Perhaps once I get my new edit box, I'll take a chance BEFORE I install my "permanent" edit solution.
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Old September 27th, 2009, 11:26 AM   #12
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Quote:
Originally Posted by Shaun Roemich View Post
...I am SERIOUSLY considering a move away from FCP...
Brother, I'm with you, for all the reasons you mentioned and more than I care to remind myself of.

That's one of the reasons that this entire year I've been working directly with certain companies to help develop more viable "FCP replacement" options to those who seek them and share the information as it becomes available.
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Old September 27th, 2009, 11:31 AM   #13
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Quote:
Originally Posted by Shaun Roemich View Post
Checked out the Media100 site and from what I can tell, the interface seems to carry forward the A/B roll with FX track and Super track modality. If this IS true, this continues in M100's tradition of being more of a solution for linear editors than what we consider modern NLE editing to be. The worst part of M100 editing for me was allocating clips to a specific track in the A/B lineup ONLY to have a client want to add something and have to flip stuff all around. Could someone please comment on whether this is still the workflow, which is one of the factors that caused me to refer to M100 as "archaic" earlier.
If I need to add a new clip and I don't want to use A/B transition, I just drop it on a super track, you can either do a straight cut or adjust opacity to make a dissolve in either or both ends.

Or if you want to use A/B tracks, just "command /" one of the clips and move second or first half to other track then you can apply any transition again.

I still really like the A/B tracks it is so easy to customize transitions, but you don't have to use it, just leave them closed.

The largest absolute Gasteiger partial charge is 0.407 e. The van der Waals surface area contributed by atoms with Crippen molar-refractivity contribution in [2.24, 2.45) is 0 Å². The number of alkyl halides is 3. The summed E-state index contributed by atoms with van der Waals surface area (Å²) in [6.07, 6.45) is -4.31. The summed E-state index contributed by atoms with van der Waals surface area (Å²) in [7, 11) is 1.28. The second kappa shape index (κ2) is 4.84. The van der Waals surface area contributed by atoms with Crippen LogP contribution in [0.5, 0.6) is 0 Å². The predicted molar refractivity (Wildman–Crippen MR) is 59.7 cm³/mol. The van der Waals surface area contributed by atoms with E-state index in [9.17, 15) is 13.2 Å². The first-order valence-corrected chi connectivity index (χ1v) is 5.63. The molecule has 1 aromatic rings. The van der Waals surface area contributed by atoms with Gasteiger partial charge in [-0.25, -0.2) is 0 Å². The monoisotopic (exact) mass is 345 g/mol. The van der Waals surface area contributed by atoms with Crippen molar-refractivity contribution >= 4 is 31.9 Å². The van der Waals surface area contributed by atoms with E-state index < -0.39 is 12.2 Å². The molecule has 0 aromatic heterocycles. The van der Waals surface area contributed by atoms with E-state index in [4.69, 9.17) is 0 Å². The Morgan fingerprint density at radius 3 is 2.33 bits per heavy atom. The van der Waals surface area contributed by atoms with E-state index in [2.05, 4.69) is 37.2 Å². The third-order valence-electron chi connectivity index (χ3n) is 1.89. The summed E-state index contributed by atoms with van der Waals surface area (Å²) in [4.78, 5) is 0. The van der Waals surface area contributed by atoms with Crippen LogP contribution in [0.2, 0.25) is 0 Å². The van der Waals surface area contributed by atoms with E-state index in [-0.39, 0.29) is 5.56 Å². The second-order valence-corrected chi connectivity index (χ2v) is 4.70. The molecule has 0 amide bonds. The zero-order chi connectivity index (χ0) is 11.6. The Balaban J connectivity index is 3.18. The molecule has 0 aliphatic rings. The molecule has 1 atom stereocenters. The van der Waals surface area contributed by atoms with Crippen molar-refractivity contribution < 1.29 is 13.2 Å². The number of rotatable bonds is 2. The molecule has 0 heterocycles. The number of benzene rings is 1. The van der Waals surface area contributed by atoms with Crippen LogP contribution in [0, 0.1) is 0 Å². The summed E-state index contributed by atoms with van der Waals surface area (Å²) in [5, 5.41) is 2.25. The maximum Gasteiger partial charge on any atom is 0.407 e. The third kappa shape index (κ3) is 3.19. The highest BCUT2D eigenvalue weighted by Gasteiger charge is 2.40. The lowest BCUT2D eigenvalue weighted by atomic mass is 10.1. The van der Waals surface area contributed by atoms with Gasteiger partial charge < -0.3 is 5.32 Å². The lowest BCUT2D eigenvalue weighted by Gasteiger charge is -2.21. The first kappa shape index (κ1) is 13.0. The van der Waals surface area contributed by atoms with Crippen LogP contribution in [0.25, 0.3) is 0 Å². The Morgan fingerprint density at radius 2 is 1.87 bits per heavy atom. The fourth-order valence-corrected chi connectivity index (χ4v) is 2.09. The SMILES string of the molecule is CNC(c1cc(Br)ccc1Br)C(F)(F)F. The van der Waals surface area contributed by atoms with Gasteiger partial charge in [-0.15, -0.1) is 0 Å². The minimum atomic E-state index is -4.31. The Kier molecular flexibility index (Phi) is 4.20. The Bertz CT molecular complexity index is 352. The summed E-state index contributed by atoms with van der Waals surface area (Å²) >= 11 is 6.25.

I have absolutely no problem running M100 along with adobe or apple products. It is a tiny app compared to most. Very efficient code.
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Old September 27th, 2009, 06:22 PM   #14
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I'm going to download the trial on a system that's not being used right now. I always used the Media100 on in-house projects that never needed to interface with other programs. The price is still ridiculous. Do they still have that rip-off yearly fee to get upgrades?
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Old September 29th, 2009, 02:06 AM   #15
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I started off in 1997 with a basic Media 100 system and gradually built up with upgrades to the top-of-the-line system until 2004. It did a lot and was fast for its time because of the great engineering in that Vincent card. I still have it but it's now gathering dust.

It cost thousands of dollars over several years. But just after the turn of the century its development seemed to have gotten stalled, along with what looked like an impending extinction right when HDTV began to get serious attention.

Then Apple released FCP HD in 2004. The price of the entire package was less than a typical M-100 update. FCP was a lot more flexible and offered a lot more bang for the buck. Shortly after that it became FCP Studio. And then it incorporated Color. Dang!

If the technological tides are shifting, it's not unusual nor unexpected. There's always something better coming along. But I'm not about to spend thousands of dollars more unless my setup is truly hobbling my ability to get something done. In my case, thinking about the edit takes a lot more time than executing it.

I did upgrade to an 8-core Intel Mac to dramatically speed up rendering in Color and After Effects. The dual 2.5 GHz G5 wasn't going to cut it at all.

For my own purposes, producing a one-hour show in collaboration with a couple of other editors, FCP is an ideal solution. It's easier to find another independent FCP editor than if I were using some other solution. If I had a large post facility with several workstations I might consider getting a faster system. The producers of Ellen DeGeneres' show had to do just that and the improvements were dramatic.

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But I'm just a one-man shop working with a few other independents on a small regional show. And FCP is still a pretty good, cost-effective solution.